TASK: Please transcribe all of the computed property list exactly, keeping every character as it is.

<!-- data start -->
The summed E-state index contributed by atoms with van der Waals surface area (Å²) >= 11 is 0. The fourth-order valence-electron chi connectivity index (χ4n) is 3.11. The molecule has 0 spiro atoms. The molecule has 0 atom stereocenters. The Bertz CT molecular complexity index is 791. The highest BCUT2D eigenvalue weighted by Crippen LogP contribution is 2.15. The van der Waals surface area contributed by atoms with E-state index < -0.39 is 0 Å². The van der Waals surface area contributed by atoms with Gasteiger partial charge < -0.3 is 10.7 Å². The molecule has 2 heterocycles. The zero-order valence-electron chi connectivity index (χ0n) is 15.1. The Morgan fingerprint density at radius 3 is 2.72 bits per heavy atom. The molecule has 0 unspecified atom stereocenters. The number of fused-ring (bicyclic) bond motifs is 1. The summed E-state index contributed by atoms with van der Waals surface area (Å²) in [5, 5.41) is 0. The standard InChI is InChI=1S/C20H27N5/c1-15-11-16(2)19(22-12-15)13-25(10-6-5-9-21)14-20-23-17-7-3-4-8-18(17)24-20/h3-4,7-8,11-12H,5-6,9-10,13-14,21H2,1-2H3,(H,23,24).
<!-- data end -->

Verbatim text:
The summed E-state index contributed by atoms with van der Waals surface area (Å²) >= 11 is 0. The fourth-order valence-electron chi connectivity index (χ4n) is 3.11. The molecule has 0 spiro atoms. The molecule has 0 atom stereocenters. The Bertz CT molecular complexity index is 791. The highest BCUT2D eigenvalue weighted by Crippen LogP contribution is 2.15. The van der Waals surface area contributed by atoms with E-state index < -0.39 is 0 Å². The van der Waals surface area contributed by atoms with Gasteiger partial charge < -0.3 is 10.7 Å². The molecule has 2 heterocycles. The zero-order valence-electron chi connectivity index (χ0n) is 15.1. The Morgan fingerprint density at radius 3 is 2.72 bits per heavy atom. The molecule has 0 unspecified atom stereocenters. The number of fused-ring (bicyclic) bond motifs is 1. The summed E-state index contributed by atoms with van der Waals surface area (Å²) in [5, 5.41) is 0. The standard InChI is InChI=1S/C20H27N5/c1-15-11-16(2)19(22-12-15)13-25(10-6-5-9-21)14-20-23-17-7-3-4-8-18(17)24-20/h3-4,7-8,11-12H,5-6,9-10,13-14,21H2,1-2H3,(H,23,24).